Instances where such cultural aspects have been observed to exploit women have been reported. In Kenya, a study in the informal urban slum noted that women spent 11.1 h per day for any care and domestic work compared to 2.9 h per day for men [11]. This was attributed to social norms as 44% of women respondents stated that they knew men who were shamed and mocked for carrying out unpaid care and domestic work (UCDW). In addition, 45%, 62%, and 71% of men have never seen another man prepare a meal, clean the house, and wash clothes, respectively. Lastly, 73% of women were satisfied with how the tasks were shared as they considered UCDW a woman's activity.

Reference [12] found that men’s labor force participation was higher than that of women's, but when women’s non-market work activities were counted, the picture was different. Also, Ref. [13] discovered that males benefited more from creating skilled, well-paying jobs than their female counterparts, who often supported men through unpaid work at home and on the farm. This conclusion was arrived at by simulating the employment effects of investing in priority sectors identified in Vision 2030 using the 2003 Kenya Social Accounting Matrix. Women spent more time than men on unpaid work, and men spend double their time in paid work than women (10.5 vs. 5.3 h per day, respectively). Women and men spent almost equal time on leisure and sleep (11.7 vs. 12.0 h, respectively) as described in Ref. [11]. Thus, women lack the opportunity to engage in paid work. Even though women play a significant role in agriculture and supply about 65% of the labor force, their work is still considered invisible as most of it is unpaid.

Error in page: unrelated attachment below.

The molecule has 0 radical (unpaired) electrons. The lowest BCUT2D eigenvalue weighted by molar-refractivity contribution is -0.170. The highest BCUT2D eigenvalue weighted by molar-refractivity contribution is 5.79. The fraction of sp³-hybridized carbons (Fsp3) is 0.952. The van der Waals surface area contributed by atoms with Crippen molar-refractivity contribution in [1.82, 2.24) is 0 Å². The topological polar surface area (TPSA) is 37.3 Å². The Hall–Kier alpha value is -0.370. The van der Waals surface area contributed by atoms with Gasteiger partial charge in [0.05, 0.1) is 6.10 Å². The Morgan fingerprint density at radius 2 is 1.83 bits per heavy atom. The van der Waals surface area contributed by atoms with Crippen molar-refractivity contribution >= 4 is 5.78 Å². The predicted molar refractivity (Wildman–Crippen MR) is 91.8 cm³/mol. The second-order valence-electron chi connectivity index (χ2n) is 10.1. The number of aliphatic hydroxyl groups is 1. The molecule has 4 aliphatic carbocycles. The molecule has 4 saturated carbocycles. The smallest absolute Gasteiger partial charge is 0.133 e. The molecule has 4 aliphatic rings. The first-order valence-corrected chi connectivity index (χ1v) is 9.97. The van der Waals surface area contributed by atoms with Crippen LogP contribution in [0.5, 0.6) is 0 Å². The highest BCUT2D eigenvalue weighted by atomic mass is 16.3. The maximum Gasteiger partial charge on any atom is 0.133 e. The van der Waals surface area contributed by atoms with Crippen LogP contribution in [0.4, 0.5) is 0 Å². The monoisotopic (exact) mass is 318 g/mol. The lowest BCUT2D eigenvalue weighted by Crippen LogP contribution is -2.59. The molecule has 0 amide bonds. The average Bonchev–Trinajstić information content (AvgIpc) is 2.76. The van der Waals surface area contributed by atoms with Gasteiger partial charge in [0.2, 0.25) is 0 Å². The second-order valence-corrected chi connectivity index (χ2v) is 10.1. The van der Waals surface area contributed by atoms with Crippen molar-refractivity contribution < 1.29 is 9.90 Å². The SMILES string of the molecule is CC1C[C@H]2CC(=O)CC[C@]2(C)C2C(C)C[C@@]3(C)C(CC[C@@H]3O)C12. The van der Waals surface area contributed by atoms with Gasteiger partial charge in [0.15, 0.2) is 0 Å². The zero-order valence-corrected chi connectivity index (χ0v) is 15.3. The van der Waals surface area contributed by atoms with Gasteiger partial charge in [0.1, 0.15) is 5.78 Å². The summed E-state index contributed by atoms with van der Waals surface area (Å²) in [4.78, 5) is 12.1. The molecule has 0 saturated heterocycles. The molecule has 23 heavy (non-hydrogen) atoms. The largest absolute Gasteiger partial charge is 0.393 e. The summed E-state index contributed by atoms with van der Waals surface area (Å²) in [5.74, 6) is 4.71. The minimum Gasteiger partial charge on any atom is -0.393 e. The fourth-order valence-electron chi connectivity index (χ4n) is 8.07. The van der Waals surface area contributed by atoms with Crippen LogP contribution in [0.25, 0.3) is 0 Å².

So, time poverty may reinforce income poverty, adversely affecting household well-being, especially because women and children have to make trade-offs between market-oriented and household activities [4, 14]. These trade-offs result from competing claims on women's time, which may result in long-run impacts, like overall food insecurity of the household [15].

This paper seeks to understand how men and women define leisure time and how leisure myths can be deconstructed. We also estimate the opportunity cost of women's unpaid labor and assess whether it contributes to income poverty.

We developed a conceptual framework that links agricultural practices with time use patterns to understand the effect of workload/leisure on food security. With a mixed-methods approach and new datasets, this study informs future research and gender empowerment policy interventions to improve time allocation within households hoping that outcomes, such as food security and nutrition, will be positively influenced. The dataset used for this analysis is from a primary household survey in five counties (Bomet, Narok, Machakos, Homabay, and Makueni) in Kenya in 2017 and qualitative data (4 sex-disaggregated focus group discussion) from two counties (Bomet and Narok) out of the five counties in 2019.